Nigerian Army Tweets Trump Video to Justify Shooting Protesters

Threatening comments made by President Donald Trump toward migrants heading for the southern U.S. border are being used to justify the shooting of protesters in Nigeria.

The Nigerian army on Friday tweeted a video of Trump, in which he warned U.S. troops would shoot any migrants throwing stones if and when they reached U.S.-Mexican border crossings. The video was accompanied with the message, "Please watch and make your deductions."

On Thursday, Trump said of the migrants, "We're not going to put up with that. They want to throw rocks at our military, our military fights back…. I told them to consider it a rifle. When they throw rocks like what they did to the Mexican military and police, I say consider it a rifle."

The president has been condemned for his inflammatory remarks toward the migrants, who he claims are hoping to rush the border and break into the U.S. The caravan is still more than 1,000 miles from the U.S. frontier.

But the Nigerian army has apparently taken to heart from Trump's comments following the killing of Shiite protesters during a march by the Islamic Movement of Nigeria (IMN) in the capital Abuja on Monday, according to a CNN report.

Nigerian defense spokesman John Agim told Agence France-Presse (AFP) the army posted the video as a reaction to allegations its forces had acted illegally in dispersing the demonstration.

Amnesty International said Wednesday that at least 45 people were killed in the shooting, which it claims was carried out by police and soldiers wielding automatic weapons. The organization called the incident an "unconscionable use of deadly force by soldiers and police." The army claimed only six people were killed.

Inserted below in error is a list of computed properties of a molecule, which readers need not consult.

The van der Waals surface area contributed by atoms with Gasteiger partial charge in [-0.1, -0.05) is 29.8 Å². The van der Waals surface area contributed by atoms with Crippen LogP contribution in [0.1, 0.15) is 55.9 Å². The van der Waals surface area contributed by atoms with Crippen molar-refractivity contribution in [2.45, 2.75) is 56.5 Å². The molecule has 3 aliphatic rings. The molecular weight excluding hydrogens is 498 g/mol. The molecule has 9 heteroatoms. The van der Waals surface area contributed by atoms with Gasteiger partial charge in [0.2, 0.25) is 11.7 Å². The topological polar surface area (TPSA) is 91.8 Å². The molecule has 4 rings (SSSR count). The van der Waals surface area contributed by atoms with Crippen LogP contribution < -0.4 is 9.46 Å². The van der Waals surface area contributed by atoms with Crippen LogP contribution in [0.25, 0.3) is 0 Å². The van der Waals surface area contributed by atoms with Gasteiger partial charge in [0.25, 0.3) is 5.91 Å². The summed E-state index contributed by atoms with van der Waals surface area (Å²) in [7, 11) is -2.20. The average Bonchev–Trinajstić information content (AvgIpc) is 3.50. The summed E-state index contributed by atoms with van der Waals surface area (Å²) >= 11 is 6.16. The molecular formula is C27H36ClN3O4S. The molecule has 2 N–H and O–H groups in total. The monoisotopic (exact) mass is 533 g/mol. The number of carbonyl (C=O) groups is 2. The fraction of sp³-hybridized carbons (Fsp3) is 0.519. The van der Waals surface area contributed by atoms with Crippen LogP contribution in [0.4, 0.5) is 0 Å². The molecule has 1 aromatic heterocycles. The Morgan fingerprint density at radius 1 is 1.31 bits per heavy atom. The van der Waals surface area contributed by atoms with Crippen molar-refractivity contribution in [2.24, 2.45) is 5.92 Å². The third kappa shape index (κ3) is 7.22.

"The video was posted in reaction to the Amnesty International report accusing the army of using weapons against pacifist Shiite protesters," Agim told AFP. "Not only did they use stones, but they were carrying petrol bombs, machetes and knives, so yes, we consider them as being armed."

Agim explained: "We intervened only because the IMN members are trying to harm our people, they are always meeting us…at security checkpoints and trying to provoke us, they even burned a police vehicle."

On Thursday, the U.S. embassy in Nigeria called for an investigation into the violence and said it was "concerned" at recent developments.

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Mourners carry a corpse as they prepare to bury alleged victims of the violent clashes between police and members of the Islamic Movement of Nigeria, in Abuja, Nigeria, on October 31. MUDASHIRU ATANDA/AFP/Getty Images

Monday's bloodshed was the second violent incident in three days. Clashes erupted Saturday as Shiites took part in the Arbaeen—a commemoration of the death of Prophet Mohammad's grandson and third Shiite Imam Husayn ibn Ali in 680. Violence reportedly erupted when the marchers met a police checkpoint just outside the capital.

Army spokesman James Myam said in a Facebook post that the troops opened fire to "extricate" themselves from the area after violence broke out. He also said that IMN members attacked a military convoy forcing soldiers to open fire. At least three people were killed and two soldiers injured, the army said.

Wednesday's march was to protest the weekend deaths and call for the release of IMN leader Ibrahim Zakzaky, who has been in custody since 2015, when an army crackdown killed 300 of his supporters. Zakzaky is facing a culpable homicide charge related to the deaths.